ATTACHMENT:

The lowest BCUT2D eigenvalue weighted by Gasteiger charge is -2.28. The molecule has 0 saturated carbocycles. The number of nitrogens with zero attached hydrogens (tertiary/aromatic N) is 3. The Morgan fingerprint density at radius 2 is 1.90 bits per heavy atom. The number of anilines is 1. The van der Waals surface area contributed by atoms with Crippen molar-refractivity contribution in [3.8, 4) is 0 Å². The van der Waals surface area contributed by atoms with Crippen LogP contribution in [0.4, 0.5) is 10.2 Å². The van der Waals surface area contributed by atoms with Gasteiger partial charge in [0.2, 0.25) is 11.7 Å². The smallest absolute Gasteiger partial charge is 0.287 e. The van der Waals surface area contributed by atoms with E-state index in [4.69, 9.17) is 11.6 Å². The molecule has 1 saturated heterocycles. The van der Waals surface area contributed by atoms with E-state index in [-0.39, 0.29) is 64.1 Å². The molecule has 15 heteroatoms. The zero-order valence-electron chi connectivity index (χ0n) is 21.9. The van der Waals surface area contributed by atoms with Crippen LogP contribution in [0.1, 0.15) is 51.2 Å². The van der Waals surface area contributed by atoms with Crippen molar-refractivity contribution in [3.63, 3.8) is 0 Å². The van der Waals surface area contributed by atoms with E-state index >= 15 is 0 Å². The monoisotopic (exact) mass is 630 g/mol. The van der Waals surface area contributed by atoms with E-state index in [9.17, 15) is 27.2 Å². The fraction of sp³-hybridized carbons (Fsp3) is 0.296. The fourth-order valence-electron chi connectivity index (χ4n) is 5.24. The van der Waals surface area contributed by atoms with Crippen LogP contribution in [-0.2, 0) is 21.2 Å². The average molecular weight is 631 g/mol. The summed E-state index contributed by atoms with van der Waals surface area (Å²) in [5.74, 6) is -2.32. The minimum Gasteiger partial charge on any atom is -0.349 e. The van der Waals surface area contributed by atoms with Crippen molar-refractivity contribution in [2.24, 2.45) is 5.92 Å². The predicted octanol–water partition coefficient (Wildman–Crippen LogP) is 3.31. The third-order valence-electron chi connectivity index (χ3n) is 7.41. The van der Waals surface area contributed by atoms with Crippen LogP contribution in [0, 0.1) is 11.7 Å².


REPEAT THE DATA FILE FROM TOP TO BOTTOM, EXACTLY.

The lowest BCUT2D eigenvalue weighted by Gasteiger charge is -2.28. The molecule has 0 saturated carbocycles. The number of nitrogens with zero attached hydrogens (tertiary/aromatic N) is 3. The Morgan fingerprint density at radius 2 is 1.90 bits per heavy atom. The number of anilines is 1. The van der Waals surface area contributed by atoms with Crippen molar-refractivity contribution in [3.8, 4) is 0 Å². The van der Waals surface area contributed by atoms with Crippen LogP contribution in [0.4, 0.5) is 10.2 Å². The van der Waals surface area contributed by atoms with Gasteiger partial charge in [0.2, 0.25) is 11.7 Å². The smallest absolute Gasteiger partial charge is 0.287 e. The van der Waals surface area contributed by atoms with E-state index in [4.69, 9.17) is 11.6 Å². The molecule has 1 saturated heterocycles. The van der Waals surface area contributed by atoms with E-state index in [-0.39, 0.29) is 64.1 Å². The molecule has 15 heteroatoms. The zero-order valence-electron chi connectivity index (χ0n) is 21.9. The van der Waals surface area contributed by atoms with Crippen LogP contribution in [0.1, 0.15) is 51.2 Å². The van der Waals surface area contributed by atoms with Crippen molar-refractivity contribution in [3.63, 3.8) is 0 Å². The van der Waals surface area contributed by atoms with E-state index >= 15 is 0 Å². The monoisotopic (exact) mass is 630 g/mol. The van der Waals surface area contributed by atoms with E-state index in [9.17, 15) is 27.2 Å². The fraction of sp³-hybridized carbons (Fsp3) is 0.296. The fourth-order valence-electron chi connectivity index (χ4n) is 5.24. The van der Waals surface area contributed by atoms with Crippen LogP contribution in [-0.2, 0) is 21.2 Å². The average molecular weight is 631 g/mol. The summed E-state index contributed by atoms with van der Waals surface area (Å²) in [5.74, 6) is -2.32. The minimum Gasteiger partial charge on any atom is -0.349 e. The van der Waals surface area contributed by atoms with Crippen molar-refractivity contribution in [2.24, 2.45) is 5.92 Å². The predicted octanol–water partition coefficient (Wildman–Crippen LogP) is 3.31. The third-order valence-electron chi connectivity index (χ3n) is 7.41. The van der Waals surface area contributed by atoms with Crippen LogP contribution in [0, 0.1) is 11.7 Å².